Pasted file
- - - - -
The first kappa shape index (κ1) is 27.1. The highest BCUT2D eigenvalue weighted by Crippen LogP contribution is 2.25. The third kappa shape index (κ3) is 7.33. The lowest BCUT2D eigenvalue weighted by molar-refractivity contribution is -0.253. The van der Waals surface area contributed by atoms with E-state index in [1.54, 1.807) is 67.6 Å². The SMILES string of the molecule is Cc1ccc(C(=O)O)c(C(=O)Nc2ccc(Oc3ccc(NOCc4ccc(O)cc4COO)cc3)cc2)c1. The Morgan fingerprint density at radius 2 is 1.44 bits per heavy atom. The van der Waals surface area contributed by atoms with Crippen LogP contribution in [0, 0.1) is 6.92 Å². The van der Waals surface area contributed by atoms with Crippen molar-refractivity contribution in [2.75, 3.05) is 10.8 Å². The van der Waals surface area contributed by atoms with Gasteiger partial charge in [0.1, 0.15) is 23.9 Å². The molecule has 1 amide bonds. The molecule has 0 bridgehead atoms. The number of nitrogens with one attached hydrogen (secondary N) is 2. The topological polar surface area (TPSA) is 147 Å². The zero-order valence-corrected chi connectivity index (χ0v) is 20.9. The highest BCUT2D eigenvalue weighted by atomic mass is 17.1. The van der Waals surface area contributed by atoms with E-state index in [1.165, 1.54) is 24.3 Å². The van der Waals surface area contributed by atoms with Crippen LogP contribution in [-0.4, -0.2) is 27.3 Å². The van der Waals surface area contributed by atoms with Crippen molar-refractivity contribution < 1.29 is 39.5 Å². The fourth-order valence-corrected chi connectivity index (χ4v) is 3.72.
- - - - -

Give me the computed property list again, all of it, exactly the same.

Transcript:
The first kappa shape index (κ1) is 27.1. The highest BCUT2D eigenvalue weighted by Crippen LogP contribution is 2.25. The third kappa shape index (κ3) is 7.33. The lowest BCUT2D eigenvalue weighted by molar-refractivity contribution is -0.253. The van der Waals surface area contributed by atoms with E-state index in [1.54, 1.807) is 67.6 Å². The SMILES string of the molecule is Cc1ccc(C(=O)O)c(C(=O)Nc2ccc(Oc3ccc(NOCc4ccc(O)cc4COO)cc3)cc2)c1. The Morgan fingerprint density at radius 2 is 1.44 bits per heavy atom. The van der Waals surface area contributed by atoms with Crippen LogP contribution in [0, 0.1) is 6.92 Å². The van der Waals surface area contributed by atoms with Crippen molar-refractivity contribution in [2.75, 3.05) is 10.8 Å². The van der Waals surface area contributed by atoms with Gasteiger partial charge in [0.1, 0.15) is 23.9 Å². The molecule has 1 amide bonds. The molecule has 0 bridgehead atoms. The number of nitrogens with one attached hydrogen (secondary N) is 2. The topological polar surface area (TPSA) is 147 Å². The zero-order valence-corrected chi connectivity index (χ0v) is 20.9. The highest BCUT2D eigenvalue weighted by atomic mass is 17.1. The van der Waals surface area contributed by atoms with E-state index in [1.165, 1.54) is 24.3 Å². The van der Waals surface area contributed by atoms with Crippen LogP contribution in [-0.4, -0.2) is 27.3 Å². The van der Waals surface area contributed by atoms with Crippen molar-refractivity contribution < 1.29 is 39.5 Å². The fourth-order valence-corrected chi connectivity index (χ4v) is 3.72.